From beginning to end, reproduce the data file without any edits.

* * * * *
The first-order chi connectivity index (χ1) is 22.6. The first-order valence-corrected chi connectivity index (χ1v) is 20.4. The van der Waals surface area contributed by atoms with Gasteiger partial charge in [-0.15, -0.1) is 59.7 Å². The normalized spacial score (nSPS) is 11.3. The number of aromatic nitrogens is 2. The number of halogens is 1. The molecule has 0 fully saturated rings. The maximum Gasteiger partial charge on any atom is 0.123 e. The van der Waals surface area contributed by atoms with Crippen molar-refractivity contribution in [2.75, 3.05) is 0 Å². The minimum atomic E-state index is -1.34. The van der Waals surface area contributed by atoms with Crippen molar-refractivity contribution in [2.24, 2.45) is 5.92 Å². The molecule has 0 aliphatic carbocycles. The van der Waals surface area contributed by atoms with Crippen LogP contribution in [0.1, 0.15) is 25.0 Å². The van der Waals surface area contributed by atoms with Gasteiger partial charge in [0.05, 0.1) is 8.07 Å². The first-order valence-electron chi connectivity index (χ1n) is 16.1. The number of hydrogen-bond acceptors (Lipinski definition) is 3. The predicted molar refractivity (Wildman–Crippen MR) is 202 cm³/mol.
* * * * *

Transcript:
The first-order chi connectivity index (χ1) is 22.6. The first-order valence-corrected chi connectivity index (χ1v) is 20.4. The van der Waals surface area contributed by atoms with Gasteiger partial charge in [-0.15, -0.1) is 59.7 Å². The normalized spacial score (nSPS) is 11.3. The number of aromatic nitrogens is 2. The number of halogens is 1. The molecule has 0 fully saturated rings. The maximum Gasteiger partial charge on any atom is 0.123 e. The van der Waals surface area contributed by atoms with Crippen molar-refractivity contribution in [2.75, 3.05) is 0 Å². The minimum atomic E-state index is -1.34. The van der Waals surface area contributed by atoms with Crippen molar-refractivity contribution in [2.24, 2.45) is 5.92 Å². The molecule has 0 aliphatic carbocycles. The van der Waals surface area contributed by atoms with Crippen LogP contribution in [0.1, 0.15) is 25.0 Å². The van der Waals surface area contributed by atoms with Gasteiger partial charge in [0.05, 0.1) is 8.07 Å². The first-order valence-electron chi connectivity index (χ1n) is 16.1. The number of hydrogen-bond acceptors (Lipinski definition) is 3. The predicted molar refractivity (Wildman–Crippen MR) is 202 cm³/mol.